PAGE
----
Vidas: Hi guys, this is Vidas!
Ausra: And Ausra!
V: Let’s start episode 431 of Secrets of Organ Playing Podcast. And before we go to the podcast question for today, we’d just like to express our feelings about what happened at Notre Dame a little bit. Right, Ausra?
A: True. Such a tragedy.
V: How do you feel about it?
A: Well, I feel very sad, as I think many people feel right now. And now, reading all those expressions that Macron promises to rebuild it, to rebuild it even more beautiful, already seems for me like somebody’s making for himself political dividends! Because right now, I’m sort of worried that because of the water and of all that damage, it could collapse.
V: The first, most important present task would be to secure the structure of the cathedral, what is left, and preserve it from collapsing, so that the remaining artifacts and instrument, the Grand Organ, I think, has survived in some shape, we don’t know yet what kind of condition it is in, but if this structure wouldn’t hold, for example, because there is lots of water on the vault above the church, and it would be tragic to see it collapse. Another idea is to take the organ apart and preserve it in some workshop, and then later assemble it when it’s completely rebuilt, and when the cathedral is rebuilt.
A: I guess you cannot do that right now, because you cannot even enter the cathedral. It has to stay like this until Friday, until the water will dry and it will be possible to enter.
V: So, imagine if it’s soaked up with water, everything is flooded with water, when it’s dried up, I’m not an engineer, but it seems to me that everything will shrink a little bit, and there might be cracks in the walls and structures, and how that will affect the resistance of the walls and vault, I don’t know.
A: In general, I think that it’s a horrible thing that in the 21st century, all the world could watch on the TV how really one of the most beautiful and important cathedrals in the world just goes in fire like that, and couldn’t do anything, because at the beginning, it seemed that nothing happens at all, that nobody even tries to put the fire down, which is horrible. I don’t know who did that reconstruction and how all of this began, but it’s unforgivable, I think.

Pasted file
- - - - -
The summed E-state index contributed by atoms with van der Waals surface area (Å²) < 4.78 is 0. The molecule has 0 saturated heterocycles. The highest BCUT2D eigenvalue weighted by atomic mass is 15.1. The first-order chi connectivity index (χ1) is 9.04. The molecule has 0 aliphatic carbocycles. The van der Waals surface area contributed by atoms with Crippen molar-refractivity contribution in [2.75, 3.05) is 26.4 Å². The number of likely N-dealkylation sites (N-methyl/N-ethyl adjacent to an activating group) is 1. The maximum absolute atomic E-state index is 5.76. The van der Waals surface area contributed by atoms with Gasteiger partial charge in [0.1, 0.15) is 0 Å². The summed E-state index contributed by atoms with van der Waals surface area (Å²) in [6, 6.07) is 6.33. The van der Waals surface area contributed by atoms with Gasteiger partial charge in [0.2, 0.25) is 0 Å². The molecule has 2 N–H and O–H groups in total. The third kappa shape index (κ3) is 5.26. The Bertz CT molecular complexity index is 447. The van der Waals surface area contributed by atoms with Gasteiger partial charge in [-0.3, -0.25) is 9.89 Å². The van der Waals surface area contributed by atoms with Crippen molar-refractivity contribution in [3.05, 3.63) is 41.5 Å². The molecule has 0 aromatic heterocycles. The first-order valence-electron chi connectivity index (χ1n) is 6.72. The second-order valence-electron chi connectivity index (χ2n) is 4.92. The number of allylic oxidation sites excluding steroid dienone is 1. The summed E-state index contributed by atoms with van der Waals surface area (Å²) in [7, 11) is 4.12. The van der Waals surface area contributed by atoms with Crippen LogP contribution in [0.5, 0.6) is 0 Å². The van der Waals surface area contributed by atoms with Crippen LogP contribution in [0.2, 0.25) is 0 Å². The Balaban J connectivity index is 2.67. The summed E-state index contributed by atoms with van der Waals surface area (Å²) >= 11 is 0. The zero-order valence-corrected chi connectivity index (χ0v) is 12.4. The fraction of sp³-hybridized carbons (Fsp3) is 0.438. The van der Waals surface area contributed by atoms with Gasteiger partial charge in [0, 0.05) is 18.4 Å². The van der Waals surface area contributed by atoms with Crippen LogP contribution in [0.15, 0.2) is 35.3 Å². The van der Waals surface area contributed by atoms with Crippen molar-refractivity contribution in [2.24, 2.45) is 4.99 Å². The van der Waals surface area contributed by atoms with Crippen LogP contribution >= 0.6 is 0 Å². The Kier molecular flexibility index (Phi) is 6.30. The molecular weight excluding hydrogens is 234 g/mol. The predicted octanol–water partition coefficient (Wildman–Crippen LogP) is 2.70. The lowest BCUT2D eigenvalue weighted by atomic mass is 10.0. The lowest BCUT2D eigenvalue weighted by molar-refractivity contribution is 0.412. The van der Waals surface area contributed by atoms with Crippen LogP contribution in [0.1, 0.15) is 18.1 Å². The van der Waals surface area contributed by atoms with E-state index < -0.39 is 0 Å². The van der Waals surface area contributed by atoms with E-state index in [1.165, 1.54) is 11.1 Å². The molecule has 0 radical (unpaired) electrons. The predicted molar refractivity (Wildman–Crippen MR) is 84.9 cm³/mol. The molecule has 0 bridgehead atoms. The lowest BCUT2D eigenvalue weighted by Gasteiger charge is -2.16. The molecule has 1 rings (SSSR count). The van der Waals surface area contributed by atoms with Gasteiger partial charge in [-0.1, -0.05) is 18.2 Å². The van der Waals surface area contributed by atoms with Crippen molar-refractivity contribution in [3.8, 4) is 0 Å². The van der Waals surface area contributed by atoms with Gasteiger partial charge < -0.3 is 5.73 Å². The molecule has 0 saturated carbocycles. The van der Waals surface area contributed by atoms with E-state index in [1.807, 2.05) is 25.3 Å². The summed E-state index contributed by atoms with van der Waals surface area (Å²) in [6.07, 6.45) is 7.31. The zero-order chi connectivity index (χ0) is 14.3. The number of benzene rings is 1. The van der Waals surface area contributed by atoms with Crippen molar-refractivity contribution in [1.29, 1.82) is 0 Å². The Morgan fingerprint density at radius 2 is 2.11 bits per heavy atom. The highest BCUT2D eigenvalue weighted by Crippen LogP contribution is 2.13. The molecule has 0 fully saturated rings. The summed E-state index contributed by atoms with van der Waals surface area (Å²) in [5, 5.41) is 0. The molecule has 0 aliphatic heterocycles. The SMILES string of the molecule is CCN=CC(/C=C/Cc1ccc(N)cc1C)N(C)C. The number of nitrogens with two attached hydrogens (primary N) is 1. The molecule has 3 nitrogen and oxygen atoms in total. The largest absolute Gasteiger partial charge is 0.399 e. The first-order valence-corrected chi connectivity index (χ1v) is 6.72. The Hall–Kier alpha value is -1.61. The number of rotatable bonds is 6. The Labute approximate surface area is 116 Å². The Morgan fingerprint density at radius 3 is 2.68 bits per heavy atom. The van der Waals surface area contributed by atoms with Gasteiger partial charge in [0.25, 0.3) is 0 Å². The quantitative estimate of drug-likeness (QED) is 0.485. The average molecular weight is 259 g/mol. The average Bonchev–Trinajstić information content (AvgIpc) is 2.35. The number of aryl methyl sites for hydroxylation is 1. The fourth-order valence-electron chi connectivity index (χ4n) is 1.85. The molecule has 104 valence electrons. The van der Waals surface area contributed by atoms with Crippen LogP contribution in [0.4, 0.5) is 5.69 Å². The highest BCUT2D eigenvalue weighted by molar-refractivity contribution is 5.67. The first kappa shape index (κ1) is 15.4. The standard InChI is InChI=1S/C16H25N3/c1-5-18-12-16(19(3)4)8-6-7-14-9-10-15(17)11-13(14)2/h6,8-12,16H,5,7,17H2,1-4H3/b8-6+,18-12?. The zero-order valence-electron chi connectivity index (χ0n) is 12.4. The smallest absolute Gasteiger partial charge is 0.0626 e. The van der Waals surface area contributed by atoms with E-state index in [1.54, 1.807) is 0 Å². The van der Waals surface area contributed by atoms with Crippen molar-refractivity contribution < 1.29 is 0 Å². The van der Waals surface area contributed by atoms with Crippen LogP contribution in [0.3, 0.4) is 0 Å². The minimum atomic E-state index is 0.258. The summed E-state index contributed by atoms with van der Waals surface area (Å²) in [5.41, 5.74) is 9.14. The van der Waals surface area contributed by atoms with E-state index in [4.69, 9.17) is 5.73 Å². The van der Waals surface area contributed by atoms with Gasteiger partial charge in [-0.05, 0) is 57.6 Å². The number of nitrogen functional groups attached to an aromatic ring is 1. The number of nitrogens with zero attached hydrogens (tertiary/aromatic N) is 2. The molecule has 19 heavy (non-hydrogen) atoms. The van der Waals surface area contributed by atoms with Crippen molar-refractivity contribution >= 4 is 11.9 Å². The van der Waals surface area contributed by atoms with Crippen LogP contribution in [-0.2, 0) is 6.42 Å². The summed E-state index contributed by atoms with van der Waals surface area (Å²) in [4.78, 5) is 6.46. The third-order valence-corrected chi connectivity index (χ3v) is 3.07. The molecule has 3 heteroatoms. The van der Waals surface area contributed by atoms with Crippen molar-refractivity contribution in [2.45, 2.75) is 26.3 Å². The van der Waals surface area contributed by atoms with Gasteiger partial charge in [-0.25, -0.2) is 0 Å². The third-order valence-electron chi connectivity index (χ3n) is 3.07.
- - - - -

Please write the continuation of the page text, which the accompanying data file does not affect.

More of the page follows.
V: I think we have to just wait for the investigation to reveal some details, if it will reveal the real causes—I don’t know—but, I’m hopeful. So, as sad as it is, I think the life still must go on, and we still have to practice the organ the best we can, and we have to try to answer Sally’s question today. So Sally wrote:
“I struggle with finding time to work on expanding my organ skills and techniques. It seems I spend most of my time at the organ prepping for choir rehearsal and weekend Mass. I also work full time, so there not a lot of hours available for practice.”
So this is a very common situation, when people work full time and they don’t have, seemingly, time to practice the organ.
A: Well, then just try to improve your skills during your preparation for choir! I guess I assume she’s talking about accompaniments, yes? You could also expand your skills on playing accompaniment, if you will do it mindfully.
V: And she needs to prepare for weekend Mass, which probably involves playing organ.
A: True! So she spends quite a lot of time playing, maybe she’s not practicing what she would wish for, but it’s still a practice.